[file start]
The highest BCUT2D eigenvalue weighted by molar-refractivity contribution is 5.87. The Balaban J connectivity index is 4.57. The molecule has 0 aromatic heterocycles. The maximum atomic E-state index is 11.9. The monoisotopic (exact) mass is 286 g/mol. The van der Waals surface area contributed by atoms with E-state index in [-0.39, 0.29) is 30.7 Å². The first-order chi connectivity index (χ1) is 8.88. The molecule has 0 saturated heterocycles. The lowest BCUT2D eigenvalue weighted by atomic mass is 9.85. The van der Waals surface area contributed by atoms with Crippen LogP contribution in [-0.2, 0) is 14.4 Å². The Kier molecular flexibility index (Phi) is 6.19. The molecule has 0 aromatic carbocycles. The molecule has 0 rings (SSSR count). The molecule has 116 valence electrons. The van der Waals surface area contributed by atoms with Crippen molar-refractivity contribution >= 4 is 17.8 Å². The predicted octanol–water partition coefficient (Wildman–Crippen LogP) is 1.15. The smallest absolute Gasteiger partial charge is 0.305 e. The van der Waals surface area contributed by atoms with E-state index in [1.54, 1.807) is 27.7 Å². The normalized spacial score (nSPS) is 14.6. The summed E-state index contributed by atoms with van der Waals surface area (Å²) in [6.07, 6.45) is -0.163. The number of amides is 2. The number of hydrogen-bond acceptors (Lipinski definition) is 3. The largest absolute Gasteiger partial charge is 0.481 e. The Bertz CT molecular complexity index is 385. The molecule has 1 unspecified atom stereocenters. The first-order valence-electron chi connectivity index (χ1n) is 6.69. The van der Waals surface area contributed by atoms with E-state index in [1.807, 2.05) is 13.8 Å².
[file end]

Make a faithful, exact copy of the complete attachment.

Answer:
The highest BCUT2D eigenvalue weighted by molar-refractivity contribution is 5.87. The Balaban J connectivity index is 4.57. The molecule has 0 aromatic heterocycles. The maximum atomic E-state index is 11.9. The monoisotopic (exact) mass is 286 g/mol. The van der Waals surface area contributed by atoms with E-state index in [-0.39, 0.29) is 30.7 Å². The first-order chi connectivity index (χ1) is 8.88. The molecule has 0 saturated heterocycles. The lowest BCUT2D eigenvalue weighted by atomic mass is 9.85. The van der Waals surface area contributed by atoms with Crippen LogP contribution in [-0.2, 0) is 14.4 Å². The Kier molecular flexibility index (Phi) is 6.19. The molecule has 0 aromatic carbocycles. The molecule has 0 rings (SSSR count). The molecule has 116 valence electrons. The van der Waals surface area contributed by atoms with Crippen molar-refractivity contribution >= 4 is 17.8 Å². The predicted octanol–water partition coefficient (Wildman–Crippen LogP) is 1.15. The smallest absolute Gasteiger partial charge is 0.305 e. The van der Waals surface area contributed by atoms with E-state index in [1.54, 1.807) is 27.7 Å². The normalized spacial score (nSPS) is 14.6. The summed E-state index contributed by atoms with van der Waals surface area (Å²) in [6.07, 6.45) is -0.163. The number of amides is 2. The number of hydrogen-bond acceptors (Lipinski definition) is 3. The largest absolute Gasteiger partial charge is 0.481 e. The Bertz CT molecular complexity index is 385. The molecule has 1 unspecified atom stereocenters. The first-order valence-electron chi connectivity index (χ1n) is 6.69. The van der Waals surface area contributed by atoms with E-state index in [1.807, 2.05) is 13.8 Å².